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From: Giovanni Bajo (giovannibajo_at_[hidden])
Date: 2002-04-10 13:17:47

Is there a way to chain two functions? Yes, we can use boost::compose (or
nested boost::bind) to "compose" two functions, but we can't just chain
For example:

***** BEGIN ******
void Print(int n)
{ cout << n << endl; }

boost::function<void> f1 = boost::bind(Print, 1);
boost::function<void> f2 = boost::bind(Print, 4);

boost::function<void> f = f1 + f2;

f(); // will print "1" and "4". The same of calling f1 and then f2.
***** END ******

Using operator+ is just an example, it's ok boost::concatenate() or
whatever. This should also work for functions with parameters, by
concatenating them:

***** BEGIN ******
boost::function<void, int, float> f1;
boost::function<void, double, bool> f2;

boost::function<void, int, float, double, bool> a = f1 + f2;
boost::function<void, double, bool, int, float> b = f2 + f1;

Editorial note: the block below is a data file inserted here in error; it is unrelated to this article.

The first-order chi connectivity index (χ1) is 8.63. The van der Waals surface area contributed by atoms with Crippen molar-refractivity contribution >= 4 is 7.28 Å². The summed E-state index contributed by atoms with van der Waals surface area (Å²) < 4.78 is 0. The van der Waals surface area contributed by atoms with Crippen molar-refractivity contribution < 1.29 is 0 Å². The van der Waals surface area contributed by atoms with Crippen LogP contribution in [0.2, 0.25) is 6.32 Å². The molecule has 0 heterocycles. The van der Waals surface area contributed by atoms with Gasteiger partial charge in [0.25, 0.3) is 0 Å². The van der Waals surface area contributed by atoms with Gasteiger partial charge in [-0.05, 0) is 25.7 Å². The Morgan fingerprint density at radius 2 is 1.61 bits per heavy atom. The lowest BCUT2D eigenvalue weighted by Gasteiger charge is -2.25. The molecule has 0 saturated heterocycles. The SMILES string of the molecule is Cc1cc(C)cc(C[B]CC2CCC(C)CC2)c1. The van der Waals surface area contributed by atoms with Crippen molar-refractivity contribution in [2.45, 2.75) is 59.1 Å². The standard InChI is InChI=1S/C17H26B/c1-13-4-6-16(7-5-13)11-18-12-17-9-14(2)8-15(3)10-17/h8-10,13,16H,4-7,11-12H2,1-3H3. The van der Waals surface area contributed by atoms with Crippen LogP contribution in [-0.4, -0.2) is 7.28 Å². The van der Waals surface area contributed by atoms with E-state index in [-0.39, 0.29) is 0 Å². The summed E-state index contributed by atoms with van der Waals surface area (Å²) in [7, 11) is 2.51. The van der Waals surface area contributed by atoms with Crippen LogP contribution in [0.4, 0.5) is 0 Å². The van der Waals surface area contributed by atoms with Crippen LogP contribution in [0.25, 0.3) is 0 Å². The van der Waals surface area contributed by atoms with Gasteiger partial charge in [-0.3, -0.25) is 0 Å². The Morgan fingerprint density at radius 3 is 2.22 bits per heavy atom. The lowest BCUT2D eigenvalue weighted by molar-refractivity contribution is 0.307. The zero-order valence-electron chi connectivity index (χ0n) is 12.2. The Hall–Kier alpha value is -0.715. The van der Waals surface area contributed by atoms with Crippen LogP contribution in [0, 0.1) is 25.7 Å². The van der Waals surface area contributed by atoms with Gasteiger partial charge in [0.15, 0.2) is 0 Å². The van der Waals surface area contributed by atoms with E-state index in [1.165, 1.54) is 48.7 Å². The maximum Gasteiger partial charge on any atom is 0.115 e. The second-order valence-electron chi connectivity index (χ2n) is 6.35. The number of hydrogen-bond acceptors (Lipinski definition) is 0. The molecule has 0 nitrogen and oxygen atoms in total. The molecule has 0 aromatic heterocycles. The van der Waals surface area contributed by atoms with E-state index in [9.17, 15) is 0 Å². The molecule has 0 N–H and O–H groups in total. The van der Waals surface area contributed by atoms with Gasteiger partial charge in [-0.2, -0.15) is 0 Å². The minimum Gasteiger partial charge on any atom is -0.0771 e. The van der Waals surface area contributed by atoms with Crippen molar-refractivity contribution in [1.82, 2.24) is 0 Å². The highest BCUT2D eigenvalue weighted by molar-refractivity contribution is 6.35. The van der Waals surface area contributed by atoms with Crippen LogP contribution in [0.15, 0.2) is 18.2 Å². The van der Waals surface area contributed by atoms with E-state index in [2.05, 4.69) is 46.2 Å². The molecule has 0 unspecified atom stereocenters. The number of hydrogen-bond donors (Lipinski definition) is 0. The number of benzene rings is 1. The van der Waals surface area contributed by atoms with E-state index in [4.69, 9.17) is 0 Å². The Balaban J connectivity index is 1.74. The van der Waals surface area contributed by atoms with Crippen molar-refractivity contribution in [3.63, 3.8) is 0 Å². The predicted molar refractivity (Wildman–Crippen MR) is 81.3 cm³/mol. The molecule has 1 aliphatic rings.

boost::function<void, bool, double, float, int> c = boost::bind(f1+f2, _4,
_3, _2, _1); // reverse parameter order
***** END ******

What about temporary objects? They should work as well.

***** BEGIN ******
boost::function<void, int, float> f1;
boost::function<void, double, bool> f2;

(f1+f2)(3, 4.5f, 5.0, true);
***** END ******

About return types, I'm a bit more fuzzy. Several random ideas, some of
which are ugly to me as well, but I'll just thrown them anyway:

***** BEGIN ******
boost::function<int> f1;
boost::function<float> f2;

// If we select void, it means we will ignore the return values.
boost::function<void> a = f1 + f2; // correct

// If we select any of the type, it could return only that value
boost::function<float> a = f1 + f2; // correct, returns f3's return value

// Let's bring our good ol' tuples into the game:
boost::function<boost::tuple<int,float> > a = f1 + f2; // return both
return values
***** END ******

Also, I'm not sure what should be the return value for an unnamed object.

***** BEGIN ******
boost::function<int> f1;
boost::function<float> f2;

// What's the type of this expression? Maybe a tuple<int,float> is the most
(f1+f2)(4, 5.0f);
***** END ******

Let me know what you think about it. Also, I don't have a clue about
internals of boost::function, so I apologize in advance if I've overlooked

Giovanni Bajo

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